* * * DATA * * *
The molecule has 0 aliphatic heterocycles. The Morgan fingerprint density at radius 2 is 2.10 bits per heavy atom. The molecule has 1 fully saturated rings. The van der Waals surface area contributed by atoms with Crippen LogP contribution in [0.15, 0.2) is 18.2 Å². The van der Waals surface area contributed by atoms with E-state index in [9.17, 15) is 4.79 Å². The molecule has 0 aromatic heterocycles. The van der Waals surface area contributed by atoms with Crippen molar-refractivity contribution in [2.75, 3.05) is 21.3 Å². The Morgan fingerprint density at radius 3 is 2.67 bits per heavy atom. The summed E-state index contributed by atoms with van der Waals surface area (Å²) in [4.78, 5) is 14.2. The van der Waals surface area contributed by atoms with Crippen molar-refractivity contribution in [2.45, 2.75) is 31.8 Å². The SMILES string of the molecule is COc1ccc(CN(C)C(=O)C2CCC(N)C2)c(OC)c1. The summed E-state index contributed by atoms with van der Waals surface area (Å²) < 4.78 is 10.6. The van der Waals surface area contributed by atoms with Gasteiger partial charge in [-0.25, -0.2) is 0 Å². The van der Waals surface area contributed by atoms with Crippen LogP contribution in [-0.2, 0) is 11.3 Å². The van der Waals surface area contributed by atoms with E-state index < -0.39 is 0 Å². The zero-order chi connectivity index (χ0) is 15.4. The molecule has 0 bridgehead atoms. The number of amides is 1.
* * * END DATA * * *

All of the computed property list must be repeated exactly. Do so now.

The molecule has 0 aliphatic heterocycles. The Morgan fingerprint density at radius 2 is 2.10 bits per heavy atom. The molecule has 1 fully saturated rings. The van der Waals surface area contributed by atoms with Crippen LogP contribution in [0.15, 0.2) is 18.2 Å². The van der Waals surface area contributed by atoms with E-state index in [9.17, 15) is 4.79 Å². The molecule has 0 aromatic heterocycles. The van der Waals surface area contributed by atoms with Crippen molar-refractivity contribution in [2.75, 3.05) is 21.3 Å². The Morgan fingerprint density at radius 3 is 2.67 bits per heavy atom. The summed E-state index contributed by atoms with van der Waals surface area (Å²) in [4.78, 5) is 14.2. The van der Waals surface area contributed by atoms with Crippen molar-refractivity contribution in [2.45, 2.75) is 31.8 Å². The SMILES string of the molecule is COc1ccc(CN(C)C(=O)C2CCC(N)C2)c(OC)c1. The summed E-state index contributed by atoms with van der Waals surface area (Å²) < 4.78 is 10.6. The van der Waals surface area contributed by atoms with Gasteiger partial charge in [-0.25, -0.2) is 0 Å². The van der Waals surface area contributed by atoms with Crippen LogP contribution in [-0.2, 0) is 11.3 Å². The van der Waals surface area contributed by atoms with E-state index < -0.39 is 0 Å². The zero-order chi connectivity index (χ0) is 15.4. The molecule has 0 bridgehead atoms. The number of amides is 1.